• Richard Kadri-Langford

What are the early signs of diabetes?

Life can be extremely busy, with demands from work, family, and friends, or even the challenges of daily living, taking their toll. So when you start to feel a little more tired than normal, it’s easy to blame it on life’s pressures, or the hot weather, or ‘just one of those bugs’ which are going around.


But fatigue may not be due to any of those known pressures. It just might be that you are displaying one of the early signs of diabetes.

According to Diabetes UK, one in three people in the UK could be at risk of developing diabetes by 2030. [1]

And whilst pre-diabetes generally doesn’t show any outward symptoms, being aware of the early signs of diabetes and acting on them could make a significant difference to health in later years.

So apart from unusual fatigue, what other signs should you watch out for? The fatigue comes because your body is unable to provide enough glucose to give you the energy you need. Following on from this, the next sign that you may have diabetes is that you are starting to lose weight without trying. That’s also a warning sign for other conditions, including cancer, so it’s a definite signal that a doctor’s visit is required. Other diabetes symptoms include feeling extremely thirsty, going to the toilet more often, blurred vision, and cuts taking longer to heal.


We mentioned above that pre-diabetes susceptibility doesn’t generally show any outward symptoms. But there are some changes in the body which can indicate whether someone is more likely to be pre-diabetic. That’s why we are developing a non-contact handheld device which detects markers in the eyes and can therefore provide an early warning of diabetes susceptibility. This, in turn enables people to take action with a view to reducing their chances of developing diabetes.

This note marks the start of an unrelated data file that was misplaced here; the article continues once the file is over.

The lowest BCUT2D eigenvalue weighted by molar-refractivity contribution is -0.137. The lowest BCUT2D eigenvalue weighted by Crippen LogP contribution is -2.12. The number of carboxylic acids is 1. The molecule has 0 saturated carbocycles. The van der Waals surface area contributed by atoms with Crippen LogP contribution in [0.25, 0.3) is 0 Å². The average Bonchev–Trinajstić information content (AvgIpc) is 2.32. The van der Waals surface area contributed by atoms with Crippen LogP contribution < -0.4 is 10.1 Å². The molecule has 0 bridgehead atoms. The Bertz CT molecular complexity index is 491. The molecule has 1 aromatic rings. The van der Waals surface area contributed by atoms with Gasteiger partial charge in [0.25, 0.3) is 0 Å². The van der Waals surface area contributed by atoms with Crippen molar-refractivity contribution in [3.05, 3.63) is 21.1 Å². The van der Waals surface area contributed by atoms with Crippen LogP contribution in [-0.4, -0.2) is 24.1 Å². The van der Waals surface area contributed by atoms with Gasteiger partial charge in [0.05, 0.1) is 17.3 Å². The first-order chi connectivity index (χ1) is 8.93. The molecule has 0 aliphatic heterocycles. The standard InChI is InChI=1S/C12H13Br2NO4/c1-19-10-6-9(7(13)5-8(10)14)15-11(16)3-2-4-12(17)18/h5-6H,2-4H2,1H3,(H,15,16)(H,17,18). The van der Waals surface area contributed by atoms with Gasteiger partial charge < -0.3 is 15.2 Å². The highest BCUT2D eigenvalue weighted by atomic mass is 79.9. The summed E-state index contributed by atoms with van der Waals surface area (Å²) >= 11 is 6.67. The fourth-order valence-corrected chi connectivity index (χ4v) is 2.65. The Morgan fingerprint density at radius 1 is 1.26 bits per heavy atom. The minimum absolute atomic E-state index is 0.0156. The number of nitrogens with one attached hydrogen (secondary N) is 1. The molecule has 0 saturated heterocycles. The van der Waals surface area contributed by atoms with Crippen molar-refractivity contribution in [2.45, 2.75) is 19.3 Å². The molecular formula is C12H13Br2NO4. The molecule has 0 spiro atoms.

In the pre-diabetes stage or indeed in the early stages of diabetes, it can be possible to make certain lifestyle changes which will help to reduce the impact of diabetes. These include eating healthily, losing weight, and becoming active. Taking steps to control blood pressure is also important, as is giving up smoking. Not only will steps such as these help with diabetes management, studies have shown that Type 2 diabetes can be reversed through weight loss. [2] However, remission is more likely in the early years after diabetes has developed; another reason to be aware of, and act on, the potential signs of diabetes.


The sheer scale of the healthcare challenges of Diabetes is the reason why we're developing technology that can be used for the screening and monitoring of the disease that affects millions of people worldwide. To discover our novel, innovative technology click here.

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